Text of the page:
Red Green Repeat Adventures of a Spec Driven Junkie

Extra Shortcuts in macOS

If you are using macOS (the operating system formerly known as Mac OS X) there are shortcut keys that can improve text editing in any app, like the Notes app, Email app, or any app in a web browser, like Gmail.

All these shortcuts come for free in macOS. Just doing one small change to your keyboard configuration will make accessing them easier: make Caps Lock key an extra Control key.

First step: change caps lock to control

I find life is better with an additional control key right next to the A key on home row.

In macOS, to change Caps Lock into Control:

  1. open System Preferences
  2. open Keyboard
  3. click the Modifier Keys button
  4. on the drop down menu next to ‘Caps Lock’, select: Control

Additional info.

How to Access Extra Shortcuts

All extra shortcuts are by holding the control button down and pressing an additional key (in bold). It is the same pressing as command-f (⌘-f) is usually the shortcut to find text in an app.

The control-__f__ is to hold down the control key and pressing the f key.

List of additional shortcuts

This is the list of shortcuts grouped by functionality: navigation, cut/paste, delete, and miscallaneous.

These are additional keys to move the text cursor around:

  • control-__f__ - move forward one character
  • control-__b__ - move backward one character

  • control-__a__ - move to beginning of line
  • control-__e__ - move to end of line

  • control-__n__ - move to next line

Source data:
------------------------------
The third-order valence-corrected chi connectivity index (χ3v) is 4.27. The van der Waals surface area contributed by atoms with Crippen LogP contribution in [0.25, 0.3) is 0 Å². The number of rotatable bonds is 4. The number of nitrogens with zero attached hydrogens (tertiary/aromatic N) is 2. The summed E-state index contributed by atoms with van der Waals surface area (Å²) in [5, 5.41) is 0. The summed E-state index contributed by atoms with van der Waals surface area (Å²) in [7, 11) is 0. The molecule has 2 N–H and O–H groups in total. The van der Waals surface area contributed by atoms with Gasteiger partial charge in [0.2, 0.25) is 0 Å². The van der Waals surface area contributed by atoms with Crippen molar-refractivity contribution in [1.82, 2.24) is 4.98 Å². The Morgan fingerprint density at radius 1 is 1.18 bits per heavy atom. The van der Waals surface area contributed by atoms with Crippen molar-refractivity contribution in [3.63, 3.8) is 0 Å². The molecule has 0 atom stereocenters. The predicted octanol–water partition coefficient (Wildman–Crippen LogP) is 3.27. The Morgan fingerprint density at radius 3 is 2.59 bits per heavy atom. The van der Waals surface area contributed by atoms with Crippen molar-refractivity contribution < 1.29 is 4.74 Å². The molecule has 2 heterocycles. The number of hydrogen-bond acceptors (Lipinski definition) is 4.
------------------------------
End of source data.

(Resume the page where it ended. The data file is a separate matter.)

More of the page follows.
• control-__p__ - move to previous line

  • control-__v__ - move down a page

Cut & Paste keys

  • control-__k__ - cut text to the end of the line
  • control-__y__ - paste text that was cut by control-k

Deleting characters

  • control-__h__ - remove character behind cursor
  • control-__d__ - remove character ahead of cursor


  • control-__t__ - transpose two characters between the cursor
  • control-__o__ - insert a new line (same as pressing return)

Practice all these combinations in the Notepad app. It’s a great way to get used to these new shortcuts.

A Note about Cut and Paste

The interesting part about text cut by control-k and command-x:

  • the text cut by control-k can only be pasted by control-y
  • the text cut by command-x can only by pasted by command-v

This means one can cut two different pieces of texts at the same time:

  • once using command-x and
  • a second time using control-k)

To paste them using two different commands:

  • command-v for the text cut by command-x
  • control-y for the text cut by control-k

The best thing about all of these extra shortcuts? They are free! There are no need for any extra software or system configurations.

Where did these come from?

I’m not entirely sure where these shortcut keys came from, but my best guess: NeXTSTEP.

MacOS uses the command key(⌘) instead of the control key for its modifier key for shortcuts like cut/paste (command-x, command-v.)

When NeXTSTEP was developed, it was on PC hardware, which used control key instead. As MacOS and NeXTSTEP was integrated into Mac OS X, the functionality between NeXTSTEP and MacOS operating systems overlapped , but not in modifier keys. Since both can live in Mac OS X, my guess is the programmers decided to keep them instead. So, now there are extra editing shortcuts!

To me, this is one of the best kept secrets of macOS!

“Wait, these look familiar…”

Any programmer that uses Emacs text editor will recognize many of these shortcuts. Most of them are the same in Emacs!

In summary

There are some extra shortcuts for macOS to work with text. I love that these keys can be used without moving one’s hands from home row Additionally, there’s an extra cut & paste buffer so two different things can be cut and pasted at once.

Go forth and edit better in macOS!